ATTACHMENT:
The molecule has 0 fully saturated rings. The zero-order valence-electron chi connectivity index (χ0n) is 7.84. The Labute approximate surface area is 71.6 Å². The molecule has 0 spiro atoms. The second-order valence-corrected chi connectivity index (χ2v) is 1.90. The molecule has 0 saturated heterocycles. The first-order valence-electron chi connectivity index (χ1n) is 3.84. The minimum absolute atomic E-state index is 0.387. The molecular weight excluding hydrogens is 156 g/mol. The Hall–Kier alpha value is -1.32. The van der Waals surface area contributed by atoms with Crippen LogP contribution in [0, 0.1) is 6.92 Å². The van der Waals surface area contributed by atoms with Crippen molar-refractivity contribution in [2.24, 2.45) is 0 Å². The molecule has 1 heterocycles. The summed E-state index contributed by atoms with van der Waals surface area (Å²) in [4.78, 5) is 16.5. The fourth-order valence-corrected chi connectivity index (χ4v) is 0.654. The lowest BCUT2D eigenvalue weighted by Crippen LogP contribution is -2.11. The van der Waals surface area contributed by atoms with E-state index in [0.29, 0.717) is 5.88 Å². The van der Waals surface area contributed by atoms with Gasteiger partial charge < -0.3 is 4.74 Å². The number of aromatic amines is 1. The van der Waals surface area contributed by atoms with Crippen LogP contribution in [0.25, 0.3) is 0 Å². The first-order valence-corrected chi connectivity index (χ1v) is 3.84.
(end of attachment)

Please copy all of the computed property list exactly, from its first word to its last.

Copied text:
The molecule has 0 fully saturated rings. The zero-order valence-electron chi connectivity index (χ0n) is 7.84. The Labute approximate surface area is 71.6 Å². The molecule has 0 spiro atoms. The second-order valence-corrected chi connectivity index (χ2v) is 1.90. The molecule has 0 saturated heterocycles. The first-order valence-electron chi connectivity index (χ1n) is 3.84. The minimum absolute atomic E-state index is 0.387. The molecular weight excluding hydrogens is 156 g/mol. The Hall–Kier alpha value is -1.32. The van der Waals surface area contributed by atoms with Crippen LogP contribution in [0, 0.1) is 6.92 Å². The van der Waals surface area contributed by atoms with Crippen molar-refractivity contribution in [2.24, 2.45) is 0 Å². The molecule has 1 heterocycles. The summed E-state index contributed by atoms with van der Waals surface area (Å²) in [4.78, 5) is 16.5. The fourth-order valence-corrected chi connectivity index (χ4v) is 0.654. The lowest BCUT2D eigenvalue weighted by Crippen LogP contribution is -2.11. The van der Waals surface area contributed by atoms with E-state index in [0.29, 0.717) is 5.88 Å². The van der Waals surface area contributed by atoms with Gasteiger partial charge < -0.3 is 4.74 Å². The number of aromatic amines is 1. The van der Waals surface area contributed by atoms with Crippen LogP contribution in [0.25, 0.3) is 0 Å². The first-order valence-corrected chi connectivity index (χ1v) is 3.84.